The National Academy of Sciences is a private, nonprofit, self-perpetuating society of distinguished scholars engaged in scientific and engineering research, dedicated to the furtherance of science and technology and to their use for the general welfare. On the authority of the charter granted to it by the Congress in 1863, the Academy has a mandate that requires it to advise the federal government on scientific and technical matters. Dr. Ralph J. Cicerone is president of the National Academy of Sciences. The National Academy of Engineering was established in 1964, under the charter of the National Academy of Sciences, as a parallel organization of outstanding engineers. It is autonomous in its administration and in the selection of its members, sharing with the National Academy of Sciences the responsibility for advising the federal government. The National Academy of Engineering also sponsors engineering programs aimed at meeting national needs, encourages education and research, and recognizes the superior achievements of engineers. Dr. Charles M. Vest is president of the National Academy of Engineering. The Institute of Medicine was established in 1970 by the National Academy of Sciences to secure the services of eminent members of appropriate professions in the examination of policy matters pertaining to the health of the public. The Institute acts under the responsibility given to the National Academy of Sciences by its congressional charter to be an adviser to the federal government and, on its own initiative, to identify issues of medical care, research, and education. Dr. Harvey V. Fineberg is president of the Institute of Medicine. The National Research Council was organized by the National Academy of Sciences in 1916 to associate the broad community of science and technology with the Academyâs purposes of furthering knowledge and advising the federal government. Functioning in accordance with general policies determined by the Academy, the Council has become the principal operating agency of both the National Academy of Sciences and the National Academy of Engineering in providing services to the government, the public, and the scientific and engineering communities. The Council is administered jointly by both Academies and the Institute of Medicine. Dr. Ralph J. Cicerone and Dr. Charles M. Vest are chair and vice chair, respectively, of the National Research Council. The Transportation Research Board is one of six major divisions of the National Research Council. The mission of the Transporta- tion Research Board is to provide leadership in transportation innovation and progress through research and information exchange, conducted within a setting that is objective, interdisciplinary, and multimodal. The Boardâs varied activities annually engage about 7,000 engineers, scientists, and other transportation researchers and practitioners from the public and private sectors and academia, all of whom contribute their expertise in the public interest. The program is supported by state transportation departments, federal agencies including the component administrations of the U.S. Department of Transportation, and other organizations and individu- als interested in the development of transportation. www.TRB.org www.national-academies.org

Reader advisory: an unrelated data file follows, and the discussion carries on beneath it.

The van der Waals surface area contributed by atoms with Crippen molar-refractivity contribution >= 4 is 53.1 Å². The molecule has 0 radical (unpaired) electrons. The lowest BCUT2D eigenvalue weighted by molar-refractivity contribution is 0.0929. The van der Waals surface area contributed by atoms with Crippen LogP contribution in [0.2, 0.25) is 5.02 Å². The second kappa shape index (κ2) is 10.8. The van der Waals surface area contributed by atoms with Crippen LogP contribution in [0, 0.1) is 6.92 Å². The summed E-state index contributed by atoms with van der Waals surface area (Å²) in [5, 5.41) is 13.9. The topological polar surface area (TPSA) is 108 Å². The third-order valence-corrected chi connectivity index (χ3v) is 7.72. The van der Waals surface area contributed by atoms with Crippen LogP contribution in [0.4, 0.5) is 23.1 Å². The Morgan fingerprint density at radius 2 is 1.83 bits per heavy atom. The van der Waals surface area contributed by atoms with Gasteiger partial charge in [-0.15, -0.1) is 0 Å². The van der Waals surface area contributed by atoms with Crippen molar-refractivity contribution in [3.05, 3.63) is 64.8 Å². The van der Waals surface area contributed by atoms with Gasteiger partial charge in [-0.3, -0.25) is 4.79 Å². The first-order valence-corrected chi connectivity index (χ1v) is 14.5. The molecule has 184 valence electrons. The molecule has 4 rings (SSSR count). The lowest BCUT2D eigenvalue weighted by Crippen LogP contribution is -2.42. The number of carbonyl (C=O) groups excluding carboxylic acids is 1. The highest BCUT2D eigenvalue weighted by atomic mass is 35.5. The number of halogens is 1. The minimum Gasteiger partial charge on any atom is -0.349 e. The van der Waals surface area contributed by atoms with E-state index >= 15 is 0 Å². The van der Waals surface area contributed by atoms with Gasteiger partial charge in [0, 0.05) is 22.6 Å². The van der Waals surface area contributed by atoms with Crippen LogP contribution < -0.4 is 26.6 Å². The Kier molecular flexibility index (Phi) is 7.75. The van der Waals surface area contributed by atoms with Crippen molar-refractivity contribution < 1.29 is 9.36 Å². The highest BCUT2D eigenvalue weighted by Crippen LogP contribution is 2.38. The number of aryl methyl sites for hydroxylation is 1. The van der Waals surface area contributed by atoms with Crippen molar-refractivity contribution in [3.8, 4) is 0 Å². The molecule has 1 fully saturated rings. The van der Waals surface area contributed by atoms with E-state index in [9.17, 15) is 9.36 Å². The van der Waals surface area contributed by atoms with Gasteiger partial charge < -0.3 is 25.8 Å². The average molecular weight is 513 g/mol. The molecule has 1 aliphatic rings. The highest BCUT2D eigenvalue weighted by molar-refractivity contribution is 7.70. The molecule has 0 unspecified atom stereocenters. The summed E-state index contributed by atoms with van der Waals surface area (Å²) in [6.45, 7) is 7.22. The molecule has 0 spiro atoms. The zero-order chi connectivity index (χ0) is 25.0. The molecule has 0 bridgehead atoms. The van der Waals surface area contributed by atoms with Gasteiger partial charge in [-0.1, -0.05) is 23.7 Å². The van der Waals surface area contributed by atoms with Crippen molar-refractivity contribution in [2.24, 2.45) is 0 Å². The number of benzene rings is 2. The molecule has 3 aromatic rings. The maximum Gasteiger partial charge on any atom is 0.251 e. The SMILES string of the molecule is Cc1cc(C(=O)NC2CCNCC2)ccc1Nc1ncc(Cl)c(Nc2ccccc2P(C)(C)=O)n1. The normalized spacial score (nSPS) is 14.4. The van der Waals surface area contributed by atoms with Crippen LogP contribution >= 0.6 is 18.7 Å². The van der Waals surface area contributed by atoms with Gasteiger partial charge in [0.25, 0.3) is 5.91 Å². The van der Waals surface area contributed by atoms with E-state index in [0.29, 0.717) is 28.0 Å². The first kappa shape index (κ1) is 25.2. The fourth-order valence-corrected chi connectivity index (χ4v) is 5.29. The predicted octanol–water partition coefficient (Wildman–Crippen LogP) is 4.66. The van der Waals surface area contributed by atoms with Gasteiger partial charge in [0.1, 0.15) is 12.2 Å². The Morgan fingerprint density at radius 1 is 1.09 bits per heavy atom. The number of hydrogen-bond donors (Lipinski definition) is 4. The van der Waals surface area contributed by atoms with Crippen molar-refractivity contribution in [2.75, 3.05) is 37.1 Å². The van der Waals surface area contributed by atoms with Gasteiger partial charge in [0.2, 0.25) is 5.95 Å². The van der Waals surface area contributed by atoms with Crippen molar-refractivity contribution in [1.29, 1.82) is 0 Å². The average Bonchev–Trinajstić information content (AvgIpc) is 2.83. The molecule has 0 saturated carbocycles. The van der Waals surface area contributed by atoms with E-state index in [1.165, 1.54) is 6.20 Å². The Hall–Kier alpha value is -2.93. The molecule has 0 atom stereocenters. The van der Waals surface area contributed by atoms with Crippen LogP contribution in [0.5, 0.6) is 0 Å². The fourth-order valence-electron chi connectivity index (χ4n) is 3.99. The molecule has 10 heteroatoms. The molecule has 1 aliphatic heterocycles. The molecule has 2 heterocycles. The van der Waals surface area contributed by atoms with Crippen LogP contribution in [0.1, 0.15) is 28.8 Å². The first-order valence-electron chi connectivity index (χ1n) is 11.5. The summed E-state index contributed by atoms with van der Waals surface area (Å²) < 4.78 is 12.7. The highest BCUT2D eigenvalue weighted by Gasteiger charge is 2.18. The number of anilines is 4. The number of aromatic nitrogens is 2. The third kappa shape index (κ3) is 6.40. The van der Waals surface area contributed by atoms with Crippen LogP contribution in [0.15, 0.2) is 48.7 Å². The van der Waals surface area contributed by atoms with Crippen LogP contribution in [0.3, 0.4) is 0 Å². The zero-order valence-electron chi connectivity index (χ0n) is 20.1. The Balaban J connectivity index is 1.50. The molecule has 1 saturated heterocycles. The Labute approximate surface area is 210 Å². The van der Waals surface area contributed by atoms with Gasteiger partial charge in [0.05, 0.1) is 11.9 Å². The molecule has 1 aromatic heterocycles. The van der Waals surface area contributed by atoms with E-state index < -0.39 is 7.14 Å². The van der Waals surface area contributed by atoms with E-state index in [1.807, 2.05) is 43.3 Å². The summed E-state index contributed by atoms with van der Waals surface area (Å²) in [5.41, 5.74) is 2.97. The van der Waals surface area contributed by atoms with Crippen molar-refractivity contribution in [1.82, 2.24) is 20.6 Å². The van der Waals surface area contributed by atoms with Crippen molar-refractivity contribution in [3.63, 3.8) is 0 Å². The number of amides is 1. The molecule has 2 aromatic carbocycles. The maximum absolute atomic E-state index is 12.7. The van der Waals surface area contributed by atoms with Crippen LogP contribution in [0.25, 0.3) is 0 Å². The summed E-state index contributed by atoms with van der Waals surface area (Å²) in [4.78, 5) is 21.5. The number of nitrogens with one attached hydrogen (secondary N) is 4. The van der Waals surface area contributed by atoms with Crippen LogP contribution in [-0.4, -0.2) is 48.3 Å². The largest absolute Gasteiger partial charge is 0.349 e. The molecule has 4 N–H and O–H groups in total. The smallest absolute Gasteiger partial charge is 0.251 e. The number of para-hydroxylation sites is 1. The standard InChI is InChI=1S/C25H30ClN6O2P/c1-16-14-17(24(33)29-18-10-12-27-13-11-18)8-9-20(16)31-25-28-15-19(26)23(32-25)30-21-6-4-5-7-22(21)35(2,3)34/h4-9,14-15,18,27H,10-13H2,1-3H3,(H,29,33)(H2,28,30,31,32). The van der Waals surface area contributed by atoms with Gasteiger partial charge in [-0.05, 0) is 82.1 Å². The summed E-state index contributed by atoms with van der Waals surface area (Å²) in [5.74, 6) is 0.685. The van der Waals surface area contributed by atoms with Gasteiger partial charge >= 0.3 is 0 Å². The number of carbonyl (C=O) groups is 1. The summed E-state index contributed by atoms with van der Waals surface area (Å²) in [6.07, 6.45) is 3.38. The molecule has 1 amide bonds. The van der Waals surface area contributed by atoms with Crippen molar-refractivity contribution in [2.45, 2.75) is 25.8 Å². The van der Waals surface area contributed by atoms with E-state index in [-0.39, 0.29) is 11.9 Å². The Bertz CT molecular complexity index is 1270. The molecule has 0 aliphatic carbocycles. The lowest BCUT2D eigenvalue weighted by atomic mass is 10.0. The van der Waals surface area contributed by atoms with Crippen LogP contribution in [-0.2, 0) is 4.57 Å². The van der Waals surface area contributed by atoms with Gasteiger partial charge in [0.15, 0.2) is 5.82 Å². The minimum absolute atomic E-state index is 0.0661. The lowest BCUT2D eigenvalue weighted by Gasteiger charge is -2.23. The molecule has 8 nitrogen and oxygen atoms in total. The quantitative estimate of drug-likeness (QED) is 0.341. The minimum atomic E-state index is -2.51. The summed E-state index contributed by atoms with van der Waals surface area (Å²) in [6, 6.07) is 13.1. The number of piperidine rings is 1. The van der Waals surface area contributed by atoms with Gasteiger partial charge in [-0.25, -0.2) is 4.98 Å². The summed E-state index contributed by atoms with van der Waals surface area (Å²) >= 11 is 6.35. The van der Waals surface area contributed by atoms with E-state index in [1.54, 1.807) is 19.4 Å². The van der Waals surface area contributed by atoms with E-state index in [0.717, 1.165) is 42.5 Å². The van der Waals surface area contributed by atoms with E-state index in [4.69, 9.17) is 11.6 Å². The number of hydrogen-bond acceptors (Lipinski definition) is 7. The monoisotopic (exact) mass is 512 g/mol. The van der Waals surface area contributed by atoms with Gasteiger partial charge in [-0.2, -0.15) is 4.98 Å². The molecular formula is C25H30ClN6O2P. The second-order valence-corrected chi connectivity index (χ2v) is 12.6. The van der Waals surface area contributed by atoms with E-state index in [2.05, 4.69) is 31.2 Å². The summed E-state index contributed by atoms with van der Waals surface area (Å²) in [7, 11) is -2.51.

C O O P E R A T I V E R E S E A R C H P R O G R A M S CRP STAFF FOR NCFRP REPORT 23 Christopher W. Jenks, Director, Cooperative Research Programs Crawford F. Jencks, Deputy Director, Cooperative Research Programs Sheila Moore, Program Associate Eileen P. Delaney, Director of Publications Natalie Barnes, Senior Editor Ellen Chafee, Editor NCFRP PROJECT 36(05) PANEL Freight Research Projects Lillian C. Borrone, Avon by the Sea, NJ (Chair) Emil Frankel, Bipartisan Policy Center, Washington, DC Catherine T. Lawson, State University of New YorkâAlbany, Albany, NY Eric G. Madden, American Council of Engineering Companies of PA, Harrisburg, PA Thomas H. Wakeman, III, Stevens Institute of Technology, Hoboken, NJ Thomas Bolle, RITA Liaison Ronald J. Duych, RITA Liaison AUTHOR ACKNOWLEDGMENTS This research was supported in part by the METRANS Transportation Center, University of Southern California. Jennifer Lieu, master of planning student, collected data on truck travel patterns, congestion, and safety. Vicki Valentine, METRANS administrative staff, collected data and wrote the section on freight infrastructure projects. Any errors or omissions are the responsibility of the authors.